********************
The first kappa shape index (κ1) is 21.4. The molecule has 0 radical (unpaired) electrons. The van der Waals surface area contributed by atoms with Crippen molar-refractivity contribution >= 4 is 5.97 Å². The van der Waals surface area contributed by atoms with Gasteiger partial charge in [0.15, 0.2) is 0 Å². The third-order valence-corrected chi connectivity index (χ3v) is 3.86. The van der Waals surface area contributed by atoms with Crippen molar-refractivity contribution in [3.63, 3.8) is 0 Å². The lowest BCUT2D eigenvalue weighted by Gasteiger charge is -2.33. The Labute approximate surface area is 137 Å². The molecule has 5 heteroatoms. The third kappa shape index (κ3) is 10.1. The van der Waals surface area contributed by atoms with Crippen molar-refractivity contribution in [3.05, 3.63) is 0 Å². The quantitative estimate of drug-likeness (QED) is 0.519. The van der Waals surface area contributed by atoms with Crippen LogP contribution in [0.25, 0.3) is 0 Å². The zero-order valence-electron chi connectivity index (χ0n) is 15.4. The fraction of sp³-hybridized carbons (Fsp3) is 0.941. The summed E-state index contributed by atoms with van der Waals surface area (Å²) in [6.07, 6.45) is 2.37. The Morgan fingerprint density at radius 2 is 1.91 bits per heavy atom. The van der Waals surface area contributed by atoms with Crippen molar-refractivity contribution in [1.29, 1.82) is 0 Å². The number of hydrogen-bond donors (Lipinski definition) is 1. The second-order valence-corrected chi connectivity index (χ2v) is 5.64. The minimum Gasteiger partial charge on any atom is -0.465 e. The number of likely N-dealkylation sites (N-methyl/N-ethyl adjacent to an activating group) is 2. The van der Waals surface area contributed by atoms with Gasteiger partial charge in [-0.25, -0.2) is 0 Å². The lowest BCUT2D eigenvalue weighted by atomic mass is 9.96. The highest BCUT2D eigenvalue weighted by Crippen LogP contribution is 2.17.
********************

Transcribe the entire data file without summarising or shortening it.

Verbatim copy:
The first kappa shape index (κ1) is 21.4. The molecule has 0 radical (unpaired) electrons. The van der Waals surface area contributed by atoms with Crippen molar-refractivity contribution >= 4 is 5.97 Å². The van der Waals surface area contributed by atoms with Gasteiger partial charge in [0.15, 0.2) is 0 Å². The third-order valence-corrected chi connectivity index (χ3v) is 3.86. The van der Waals surface area contributed by atoms with Crippen molar-refractivity contribution in [3.63, 3.8) is 0 Å². The lowest BCUT2D eigenvalue weighted by Gasteiger charge is -2.33. The Labute approximate surface area is 137 Å². The molecule has 5 heteroatoms. The third kappa shape index (κ3) is 10.1. The van der Waals surface area contributed by atoms with Crippen molar-refractivity contribution in [3.05, 3.63) is 0 Å². The quantitative estimate of drug-likeness (QED) is 0.519. The van der Waals surface area contributed by atoms with Crippen LogP contribution in [0.25, 0.3) is 0 Å². The zero-order valence-electron chi connectivity index (χ0n) is 15.4. The fraction of sp³-hybridized carbons (Fsp3) is 0.941. The summed E-state index contributed by atoms with van der Waals surface area (Å²) in [6.07, 6.45) is 2.37. The Morgan fingerprint density at radius 2 is 1.91 bits per heavy atom. The van der Waals surface area contributed by atoms with Crippen molar-refractivity contribution in [1.29, 1.82) is 0 Å². The number of hydrogen-bond donors (Lipinski definition) is 1. The second-order valence-corrected chi connectivity index (χ2v) is 5.64. The minimum Gasteiger partial charge on any atom is -0.465 e. The number of likely N-dealkylation sites (N-methyl/N-ethyl adjacent to an activating group) is 2. The van der Waals surface area contributed by atoms with Gasteiger partial charge in [-0.25, -0.2) is 0 Å². The lowest BCUT2D eigenvalue weighted by atomic mass is 9.96. The highest BCUT2D eigenvalue weighted by Crippen LogP contribution is 2.17.